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Washington Report May 11, 2018

11 May 2018

Washington Report May 11, 2018

Overshadowed Priorities … NAFTA … Infrastructure … Trump’s Plan to Out-crazy Kim … Trump Triumph … I-Ran … Better Call Cohen … Bad Year For Republican House Incumbents … Mueller, Mueller …  and other news of the week.

Best,

Joyce Rubentein

Capstone National Partners

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Overshadowed

WaPo “Often obscured under the avalanche of news and the clouds of intrigue … stories published on Monday highlight policy shifts that may adversely impact … immigrants, minorities and children – as well as people who have health insurance.

  1. Separating Immigrant Parents From Their Children: Attorney General Jeff Sessions pledged that the Justice Department will prosecute every migrant who illegally crosses the southern border, even if it means separating children from their parents. Sessions announcement … would split up thousands of families because children are not allowed in criminal jails. Until now, most families apprehended crossing the border illegally have been released to await civil deportation hearings.”

In  a news dump last Friday, DHS separately announced that more than 50,000 Hondurans who have been allowed to live and work in the United States since 1999 will have 20 months to leave the country or face deportation.

  1. Rolling Back Anti-Segregation Rules at HUD: The U.S. Department of Housing and Urban Development quietly put a three-page notice in the Federal Register in January to suspend an Obama-era rule requiring communities to examine and address barriers to racial integration. … Fair-housing advocates filed a lawsuit Monday against Carson that alleges HUD did not provide legally required advance public notice or opportunity for comment.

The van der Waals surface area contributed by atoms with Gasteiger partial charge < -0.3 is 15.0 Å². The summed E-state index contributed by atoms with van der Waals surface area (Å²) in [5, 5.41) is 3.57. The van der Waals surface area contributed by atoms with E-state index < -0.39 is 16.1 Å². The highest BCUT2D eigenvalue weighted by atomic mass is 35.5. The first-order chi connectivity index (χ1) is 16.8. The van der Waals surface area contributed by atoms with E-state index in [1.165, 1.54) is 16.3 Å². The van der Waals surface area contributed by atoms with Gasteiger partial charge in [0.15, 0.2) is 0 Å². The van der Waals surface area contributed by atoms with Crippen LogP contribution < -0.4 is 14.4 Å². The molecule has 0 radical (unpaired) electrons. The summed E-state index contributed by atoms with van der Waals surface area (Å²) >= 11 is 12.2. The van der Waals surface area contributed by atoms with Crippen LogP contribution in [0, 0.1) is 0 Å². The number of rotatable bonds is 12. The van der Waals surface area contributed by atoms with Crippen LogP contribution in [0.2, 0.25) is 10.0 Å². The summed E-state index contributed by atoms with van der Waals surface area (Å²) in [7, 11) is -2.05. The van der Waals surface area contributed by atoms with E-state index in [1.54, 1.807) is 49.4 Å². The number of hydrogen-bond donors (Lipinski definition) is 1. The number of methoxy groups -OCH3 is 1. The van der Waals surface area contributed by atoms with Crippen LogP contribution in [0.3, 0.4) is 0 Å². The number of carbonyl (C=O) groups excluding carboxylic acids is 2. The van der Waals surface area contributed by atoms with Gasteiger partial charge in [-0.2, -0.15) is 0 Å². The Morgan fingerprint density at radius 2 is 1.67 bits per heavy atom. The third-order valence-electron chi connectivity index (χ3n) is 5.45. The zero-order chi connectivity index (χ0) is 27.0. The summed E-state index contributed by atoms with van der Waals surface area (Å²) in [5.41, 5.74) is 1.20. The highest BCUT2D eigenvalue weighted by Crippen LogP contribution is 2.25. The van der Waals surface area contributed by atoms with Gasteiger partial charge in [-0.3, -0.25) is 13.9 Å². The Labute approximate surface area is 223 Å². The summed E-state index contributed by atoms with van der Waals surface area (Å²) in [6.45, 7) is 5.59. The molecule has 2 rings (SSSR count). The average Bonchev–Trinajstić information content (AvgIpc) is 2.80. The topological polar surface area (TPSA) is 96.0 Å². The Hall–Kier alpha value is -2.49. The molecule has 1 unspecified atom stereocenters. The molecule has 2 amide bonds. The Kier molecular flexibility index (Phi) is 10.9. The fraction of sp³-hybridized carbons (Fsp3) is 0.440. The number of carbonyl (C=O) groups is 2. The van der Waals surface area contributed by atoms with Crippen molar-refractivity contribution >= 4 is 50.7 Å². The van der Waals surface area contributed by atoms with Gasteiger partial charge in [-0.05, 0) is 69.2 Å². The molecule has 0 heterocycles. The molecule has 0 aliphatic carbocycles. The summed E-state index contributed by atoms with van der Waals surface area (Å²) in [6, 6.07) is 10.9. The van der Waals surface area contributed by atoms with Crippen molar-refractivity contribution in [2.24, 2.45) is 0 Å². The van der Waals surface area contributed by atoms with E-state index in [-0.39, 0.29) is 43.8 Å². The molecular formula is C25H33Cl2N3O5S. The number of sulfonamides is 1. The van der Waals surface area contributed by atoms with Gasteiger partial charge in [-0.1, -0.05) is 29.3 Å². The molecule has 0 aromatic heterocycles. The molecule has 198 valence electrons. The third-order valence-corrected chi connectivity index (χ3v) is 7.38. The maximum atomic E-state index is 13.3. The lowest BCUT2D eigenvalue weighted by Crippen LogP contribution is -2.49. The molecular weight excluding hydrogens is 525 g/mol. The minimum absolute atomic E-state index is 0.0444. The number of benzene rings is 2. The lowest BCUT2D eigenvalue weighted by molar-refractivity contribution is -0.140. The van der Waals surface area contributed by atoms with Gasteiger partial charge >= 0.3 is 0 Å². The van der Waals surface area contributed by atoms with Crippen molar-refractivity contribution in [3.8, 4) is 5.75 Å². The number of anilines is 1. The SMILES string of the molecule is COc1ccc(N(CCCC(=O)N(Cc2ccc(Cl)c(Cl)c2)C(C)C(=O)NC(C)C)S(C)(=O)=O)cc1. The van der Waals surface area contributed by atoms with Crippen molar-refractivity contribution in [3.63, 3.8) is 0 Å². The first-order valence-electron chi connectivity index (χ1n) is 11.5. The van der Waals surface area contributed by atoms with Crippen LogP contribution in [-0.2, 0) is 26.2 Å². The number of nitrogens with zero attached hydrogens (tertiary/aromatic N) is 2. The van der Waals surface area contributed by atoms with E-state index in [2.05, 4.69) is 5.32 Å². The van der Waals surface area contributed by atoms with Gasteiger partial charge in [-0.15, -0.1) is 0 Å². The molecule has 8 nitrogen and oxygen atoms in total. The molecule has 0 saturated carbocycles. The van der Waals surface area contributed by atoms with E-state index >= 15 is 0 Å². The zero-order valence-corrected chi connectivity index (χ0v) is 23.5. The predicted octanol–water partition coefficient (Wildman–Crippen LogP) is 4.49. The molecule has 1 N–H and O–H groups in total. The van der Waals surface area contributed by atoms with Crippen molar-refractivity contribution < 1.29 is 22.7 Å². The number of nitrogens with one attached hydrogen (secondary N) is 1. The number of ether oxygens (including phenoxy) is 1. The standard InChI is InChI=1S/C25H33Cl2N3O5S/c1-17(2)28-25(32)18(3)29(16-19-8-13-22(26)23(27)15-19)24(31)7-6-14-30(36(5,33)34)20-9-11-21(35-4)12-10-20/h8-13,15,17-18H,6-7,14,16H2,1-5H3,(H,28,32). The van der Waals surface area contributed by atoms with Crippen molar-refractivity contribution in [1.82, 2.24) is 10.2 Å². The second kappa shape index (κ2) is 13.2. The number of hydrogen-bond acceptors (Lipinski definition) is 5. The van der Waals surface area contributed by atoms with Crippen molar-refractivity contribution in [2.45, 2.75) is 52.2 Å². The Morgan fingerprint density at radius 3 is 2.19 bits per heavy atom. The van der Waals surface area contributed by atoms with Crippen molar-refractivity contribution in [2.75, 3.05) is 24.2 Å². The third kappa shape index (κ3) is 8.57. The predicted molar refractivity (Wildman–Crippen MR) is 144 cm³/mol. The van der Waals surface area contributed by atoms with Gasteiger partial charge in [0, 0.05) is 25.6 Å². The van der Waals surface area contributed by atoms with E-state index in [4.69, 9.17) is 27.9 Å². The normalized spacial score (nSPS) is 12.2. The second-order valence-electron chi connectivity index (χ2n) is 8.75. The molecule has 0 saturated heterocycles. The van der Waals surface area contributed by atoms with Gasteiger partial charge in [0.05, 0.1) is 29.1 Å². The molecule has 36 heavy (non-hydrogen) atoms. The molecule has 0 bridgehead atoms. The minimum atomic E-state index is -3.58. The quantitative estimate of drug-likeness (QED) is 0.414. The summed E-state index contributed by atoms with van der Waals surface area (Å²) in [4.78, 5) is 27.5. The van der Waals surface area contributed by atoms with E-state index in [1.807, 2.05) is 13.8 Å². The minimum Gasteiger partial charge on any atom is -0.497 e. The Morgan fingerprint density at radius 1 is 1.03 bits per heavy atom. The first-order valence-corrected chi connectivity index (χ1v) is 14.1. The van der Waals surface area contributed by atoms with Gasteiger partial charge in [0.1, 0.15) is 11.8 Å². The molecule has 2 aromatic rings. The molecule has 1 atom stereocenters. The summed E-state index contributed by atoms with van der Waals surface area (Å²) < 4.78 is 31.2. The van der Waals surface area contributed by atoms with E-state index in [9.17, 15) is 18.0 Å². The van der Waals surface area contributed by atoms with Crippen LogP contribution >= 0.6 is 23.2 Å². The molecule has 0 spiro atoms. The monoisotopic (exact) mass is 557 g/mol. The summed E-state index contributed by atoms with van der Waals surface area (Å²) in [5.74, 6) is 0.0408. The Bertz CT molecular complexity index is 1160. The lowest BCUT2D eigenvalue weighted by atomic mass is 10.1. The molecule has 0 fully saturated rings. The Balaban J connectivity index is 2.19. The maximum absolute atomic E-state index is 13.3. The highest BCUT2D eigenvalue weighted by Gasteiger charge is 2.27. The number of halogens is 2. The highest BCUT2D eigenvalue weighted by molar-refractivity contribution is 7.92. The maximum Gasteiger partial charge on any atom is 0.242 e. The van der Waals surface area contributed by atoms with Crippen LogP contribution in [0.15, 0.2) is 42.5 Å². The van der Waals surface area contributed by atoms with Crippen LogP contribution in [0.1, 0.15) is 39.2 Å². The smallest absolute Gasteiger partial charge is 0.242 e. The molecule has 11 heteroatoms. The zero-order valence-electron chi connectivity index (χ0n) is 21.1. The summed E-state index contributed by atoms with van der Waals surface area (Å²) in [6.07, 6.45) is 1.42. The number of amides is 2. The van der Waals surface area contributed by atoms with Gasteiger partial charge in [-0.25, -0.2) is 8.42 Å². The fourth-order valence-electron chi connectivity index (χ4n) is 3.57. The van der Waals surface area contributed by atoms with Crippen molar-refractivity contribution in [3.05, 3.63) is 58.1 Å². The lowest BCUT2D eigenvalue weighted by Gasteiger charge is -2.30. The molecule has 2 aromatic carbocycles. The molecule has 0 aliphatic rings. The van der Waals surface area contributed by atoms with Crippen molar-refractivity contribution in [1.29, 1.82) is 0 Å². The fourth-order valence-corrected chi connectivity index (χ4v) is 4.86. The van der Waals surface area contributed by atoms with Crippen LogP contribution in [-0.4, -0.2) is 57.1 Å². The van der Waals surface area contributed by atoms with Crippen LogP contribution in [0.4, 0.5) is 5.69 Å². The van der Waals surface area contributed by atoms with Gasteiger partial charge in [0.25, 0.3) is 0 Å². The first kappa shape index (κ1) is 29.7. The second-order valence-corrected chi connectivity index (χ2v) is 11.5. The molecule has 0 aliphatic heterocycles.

2. Clawing Back Funding for the Children’s Health Insurance Program (CHIP): To mollify fiscal conservatives who are angry about the trillion-dollar deficits he’s racking up, Trump is sending a plan to Congress that would cut $15 billion in spending that’s already been approved. “Almost half of the proposed cuts would come from two accounts within [CHIP] … Once the White House sends the request to Congress, lawmakers have 45 days to vote on the plan or a scaled-back version of it through a simple majority vote.

FYI “Since becoming president, Trump enacted a massive tax cut for corporations and many individuals that is projected to add at least $1.3 trillion to the deficit over the next decade (plus additional interest costs), according to the Congressional Budget Office. Then Congress and the president agreed to a two-year budget deal that will add $300 billion more to America’s debt, the CBO says. After approving an additional $1,600,000,000 in spending since December alone, Trump now wants to cut $15,000,000 (or 0.9 percent).”

  1. The Repeal of the Individual Mandate is Contributing to Rising Premiums for Sick People:

“Insurers are proposing double-digit premium increases in Maryland’s individual-health-plan market, a consequence of what the state’s health insurance commissioner called a ‘death spiral,’”  “CareFirst BlueCross BlueShield requested an 18.5 percent increase on the HMO plans used by the vast majority of its individual-plan members — and a whopping, 91.4 percent increase on its PPO plans. Kaiser Permanente requested a 37.4 percent increase on its HMO plans. The average rate increase requested, across insurers and plans, was 30 percent. The rate requests are an early sign of the trends in the individual marketplace…”

… In a statement, Kaiser Permanente said its rate requests ‘reflect the expected costs of providing coverage for these members, including the impact of eliminating the (Affordable Care Act’s) individual mandate penalty.’”

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NAFTA

WaPo “With as little as a week remaining to strike a deal on a retooled North American Free Trade Agreement, negotiators from the U.S., Canada and Mexico have a lot of work left to complete and not much time to do it. But a bigger unknown looms: What will President Trump do?